Justine Murison, professor of English, researches and teaches 19th century American literature. She’s fascinated by what she calls "the meeting place of the material and the immaterial: the boundaries between, for instance, psychological emotion and physiological response, spiritual striving and bodily care, and imaginative reading and social consequences."
“My method is interdisciplinary, combining historical research with an unwavering dedication to discovering the nuances and textures of literary style and the history of literary genres,” she said.
Murison answered questions for this LAS Experts profile.
What are you working on now?
I just published a new book, “Faith in Exposure: Privacy and Secularism in the Nineteenth-Century United States” (University of Pennsylvania Press, 2023). The research for the book was driven by an observation prompted by contemporary law. Recent legal history in the United States reveals a hardening tendency to treat religious freedom and sexual and reproductive freedom as competing, even opposing, claims on public life. They are united, though, by the fact that both are rooted in American culture’s understanding of privacy. “Faith in Exposure” finds the roots of those contradictions in the 19th century, and it tells two interlocking stories.
The first story examines the legal and cultural connection of religion with the private sphere, showing how privacy became a moral concept that informs how we debate the right to be shielded from state interference, as well as who will be afforded or denied this protection. This conflation of religion with privacy gave rise to a culture invested in authenticity and the exposure of hypocrisy in others. The second story examines the development of this culture of privacy through 19th-century novels. The preoccupation of the novel form with private life, and especially its narrativizing of revelations of private desire and sexual secrets, made it the perfect vehicle for suggesting that exposures of the self might be synonymous with morality.
The book project I am turning to now, “American Obscenity: Realism in the Age of Comstock,” extends research in the final chapter of that previous book, which examined the exposure of Henry Ward Beecher’s extramarital affair by Free Love and women’s rights advocate Victoria Woodhull. The ensuing scandal led to the Beecher-Tilton trial for criminal conversation and to Woodhull’s arrest (and subsequent release) in 1873 for the distribution of obscenity. Anthony Comstock, who led the crusade against Woodhull, was outraged at her release and campaigned in Washington for a federal obscenity law, which culminated in the first federal obscenity law in the United States in 1873. What became immediately apparent to me in that research was twofold: first, there is a need to theorize, from the perspective of genre theory and literary history, the influence of these new obscenity laws on literary history; and, second, the importance of understanding reproductive information as having once been legally and culturally categorized as obscene, and the lasting impact of that for reproductive rights from the late 19th century to our post-Roe era.
Please describe your teaching.
Students and I strive together to understand how our own world and our present crises were shaped historically and aesthetically. Aesthetic questions—the form of a poem, for instance, or the genre of a novel—allow students to see that meaning is not generated simply by “content”— the words themselves—but also from the form through which we encounter those words and the circulation of those texts, both in the moment of their immediate publication and in the long history of their reception (or lack of reception!) since.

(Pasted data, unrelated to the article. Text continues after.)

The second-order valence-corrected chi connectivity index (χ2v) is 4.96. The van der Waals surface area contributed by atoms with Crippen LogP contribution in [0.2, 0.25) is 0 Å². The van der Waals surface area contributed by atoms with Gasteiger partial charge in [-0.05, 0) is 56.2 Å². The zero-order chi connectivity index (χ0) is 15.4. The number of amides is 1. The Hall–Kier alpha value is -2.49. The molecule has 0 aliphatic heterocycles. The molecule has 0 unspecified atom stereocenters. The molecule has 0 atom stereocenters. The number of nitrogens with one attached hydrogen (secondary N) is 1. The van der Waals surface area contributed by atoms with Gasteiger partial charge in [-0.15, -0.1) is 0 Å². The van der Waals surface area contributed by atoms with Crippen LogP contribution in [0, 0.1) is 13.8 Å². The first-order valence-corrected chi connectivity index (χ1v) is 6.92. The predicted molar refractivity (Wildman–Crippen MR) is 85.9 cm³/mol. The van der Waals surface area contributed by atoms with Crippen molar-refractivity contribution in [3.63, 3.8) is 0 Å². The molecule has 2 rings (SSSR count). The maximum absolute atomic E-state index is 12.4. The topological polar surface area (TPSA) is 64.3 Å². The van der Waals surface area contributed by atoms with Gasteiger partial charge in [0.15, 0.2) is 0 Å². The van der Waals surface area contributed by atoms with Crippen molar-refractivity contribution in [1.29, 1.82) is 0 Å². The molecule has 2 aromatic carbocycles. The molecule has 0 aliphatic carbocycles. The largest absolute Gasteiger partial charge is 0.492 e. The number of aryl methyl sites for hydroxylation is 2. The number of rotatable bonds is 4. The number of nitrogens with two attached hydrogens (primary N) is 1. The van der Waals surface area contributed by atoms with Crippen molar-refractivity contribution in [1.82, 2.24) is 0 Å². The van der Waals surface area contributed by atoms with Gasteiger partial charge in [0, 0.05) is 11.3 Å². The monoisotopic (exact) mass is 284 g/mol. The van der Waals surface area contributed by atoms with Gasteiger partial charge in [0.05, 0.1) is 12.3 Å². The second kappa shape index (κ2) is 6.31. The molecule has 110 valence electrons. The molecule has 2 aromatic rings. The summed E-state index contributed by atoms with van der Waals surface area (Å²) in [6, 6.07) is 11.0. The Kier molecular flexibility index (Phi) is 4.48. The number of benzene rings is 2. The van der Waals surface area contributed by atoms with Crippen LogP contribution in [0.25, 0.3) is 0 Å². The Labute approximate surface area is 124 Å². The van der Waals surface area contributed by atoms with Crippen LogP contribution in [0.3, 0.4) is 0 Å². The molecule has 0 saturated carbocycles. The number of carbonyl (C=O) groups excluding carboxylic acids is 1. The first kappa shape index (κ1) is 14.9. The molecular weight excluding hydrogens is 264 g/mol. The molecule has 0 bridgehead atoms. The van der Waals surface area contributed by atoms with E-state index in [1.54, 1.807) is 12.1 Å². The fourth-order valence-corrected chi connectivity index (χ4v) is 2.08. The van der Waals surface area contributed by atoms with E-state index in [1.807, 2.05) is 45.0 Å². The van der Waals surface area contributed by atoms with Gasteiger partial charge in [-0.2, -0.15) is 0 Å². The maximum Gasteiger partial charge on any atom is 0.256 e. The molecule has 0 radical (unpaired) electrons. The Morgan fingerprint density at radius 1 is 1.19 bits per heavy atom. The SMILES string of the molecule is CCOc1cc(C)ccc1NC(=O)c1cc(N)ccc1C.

One of my favorite courses to teach is English 255: Early American Literature and Culture. This introduces students to a long story of American literature, from European colonization in the 15th and 16th centuries to the American Civil War. From Puritan poems and revolutionary era seduction novels to the famed writers of the “American Renaissance,” including Thoreau, Hawthorne, and Whitman, students gain from their reading a sense of the rhythms and textures of speech and writing across this time span, and how those have changed over time. Such a historical sweep demands that we pause over the words these writers crafted. Thus, my lectures always work to offer a big picture—where the text fits into American history—while at the same time focusing in on the words on the page. We linger, for instance, on Phillis Wheatley’s powerful use of a caesura—punctuation in the middle of a line of poetry that causes the reader to pause—when imagining the emotions her parents felt when they discovered she was kidnapped into slavery in her poem on the American Revolution. In doing so, I help students appreciate not only the craft of her poetry but also the way literature speaks, and has always spoken, to urgent political issues, even on the smallest of registers like the use of a period in a poetic line.
What is your proudest achievement?
I am so proud to have been commissioned to edit the Norton Library’s edition of Nathaniel Hawthorne’s “The Scarlet Letter.” The goal of these new Norton Library editions is to introduce these texts to a new generation of students and general readers, and to provide well-edited and affordable editions for the classroom. I adore this novel, but I know students often approach it with quite a bit of trepidation, thinking it will be a boring tale about Puritans! I generally have great success when I teach “The Scarlet Letter,” and that’s in part because I try to bring to life the weirdness of the novel, the fun of Hawthorne’s catty narrator, and the truly revolutionary politics with which the novel engages. I’m thrilled that my approach to this classic novel will be available to a wider audience.